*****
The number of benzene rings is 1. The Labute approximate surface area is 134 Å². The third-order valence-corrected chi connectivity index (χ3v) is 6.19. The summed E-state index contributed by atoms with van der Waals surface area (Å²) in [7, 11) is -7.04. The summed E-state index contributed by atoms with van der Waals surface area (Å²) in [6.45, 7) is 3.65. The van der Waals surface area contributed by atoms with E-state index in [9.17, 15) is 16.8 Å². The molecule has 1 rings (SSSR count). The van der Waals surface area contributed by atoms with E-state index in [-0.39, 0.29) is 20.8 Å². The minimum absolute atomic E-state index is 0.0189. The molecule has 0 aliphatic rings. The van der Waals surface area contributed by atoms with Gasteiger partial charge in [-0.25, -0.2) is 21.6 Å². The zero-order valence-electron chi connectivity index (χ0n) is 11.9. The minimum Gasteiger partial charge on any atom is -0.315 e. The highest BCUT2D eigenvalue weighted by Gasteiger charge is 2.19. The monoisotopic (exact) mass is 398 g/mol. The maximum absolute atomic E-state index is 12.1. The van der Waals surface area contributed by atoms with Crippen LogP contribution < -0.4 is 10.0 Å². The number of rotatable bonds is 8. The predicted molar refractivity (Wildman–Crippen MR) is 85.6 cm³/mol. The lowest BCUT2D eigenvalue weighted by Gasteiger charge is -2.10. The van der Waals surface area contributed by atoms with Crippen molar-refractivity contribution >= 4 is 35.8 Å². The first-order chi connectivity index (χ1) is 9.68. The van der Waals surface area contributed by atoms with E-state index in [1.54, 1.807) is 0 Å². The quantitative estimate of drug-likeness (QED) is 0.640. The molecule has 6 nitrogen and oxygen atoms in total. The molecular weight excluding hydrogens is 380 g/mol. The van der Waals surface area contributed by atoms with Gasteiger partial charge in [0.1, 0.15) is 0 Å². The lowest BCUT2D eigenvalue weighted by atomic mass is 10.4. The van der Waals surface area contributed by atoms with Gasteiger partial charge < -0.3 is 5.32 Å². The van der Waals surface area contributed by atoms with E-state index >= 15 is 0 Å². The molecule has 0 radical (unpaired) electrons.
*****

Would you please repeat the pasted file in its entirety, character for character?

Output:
The number of benzene rings is 1. The Labute approximate surface area is 134 Å². The third-order valence-corrected chi connectivity index (χ3v) is 6.19. The summed E-state index contributed by atoms with van der Waals surface area (Å²) in [7, 11) is -7.04. The summed E-state index contributed by atoms with van der Waals surface area (Å²) in [6.45, 7) is 3.65. The van der Waals surface area contributed by atoms with E-state index in [9.17, 15) is 16.8 Å². The molecule has 1 rings (SSSR count). The van der Waals surface area contributed by atoms with E-state index in [-0.39, 0.29) is 20.8 Å². The minimum absolute atomic E-state index is 0.0189. The molecule has 0 aliphatic rings. The van der Waals surface area contributed by atoms with Gasteiger partial charge in [-0.25, -0.2) is 21.6 Å². The zero-order valence-electron chi connectivity index (χ0n) is 11.9. The minimum Gasteiger partial charge on any atom is -0.315 e. The highest BCUT2D eigenvalue weighted by Gasteiger charge is 2.19. The monoisotopic (exact) mass is 398 g/mol. The maximum absolute atomic E-state index is 12.1. The van der Waals surface area contributed by atoms with Crippen LogP contribution < -0.4 is 10.0 Å². The number of rotatable bonds is 8. The predicted molar refractivity (Wildman–Crippen MR) is 85.6 cm³/mol. The lowest BCUT2D eigenvalue weighted by Gasteiger charge is -2.10. The van der Waals surface area contributed by atoms with Crippen molar-refractivity contribution >= 4 is 35.8 Å². The first-order chi connectivity index (χ1) is 9.68. The van der Waals surface area contributed by atoms with E-state index in [1.54, 1.807) is 0 Å². The quantitative estimate of drug-likeness (QED) is 0.640. The molecule has 6 nitrogen and oxygen atoms in total. The molecular weight excluding hydrogens is 380 g/mol. The van der Waals surface area contributed by atoms with Gasteiger partial charge in [0.1, 0.15) is 0 Å². The lowest BCUT2D eigenvalue weighted by atomic mass is 10.4. The van der Waals surface area contributed by atoms with Gasteiger partial charge < -0.3 is 5.32 Å². The van der Waals surface area contributed by atoms with E-state index >= 15 is 0 Å². The molecule has 0 radical (unpaired) electrons.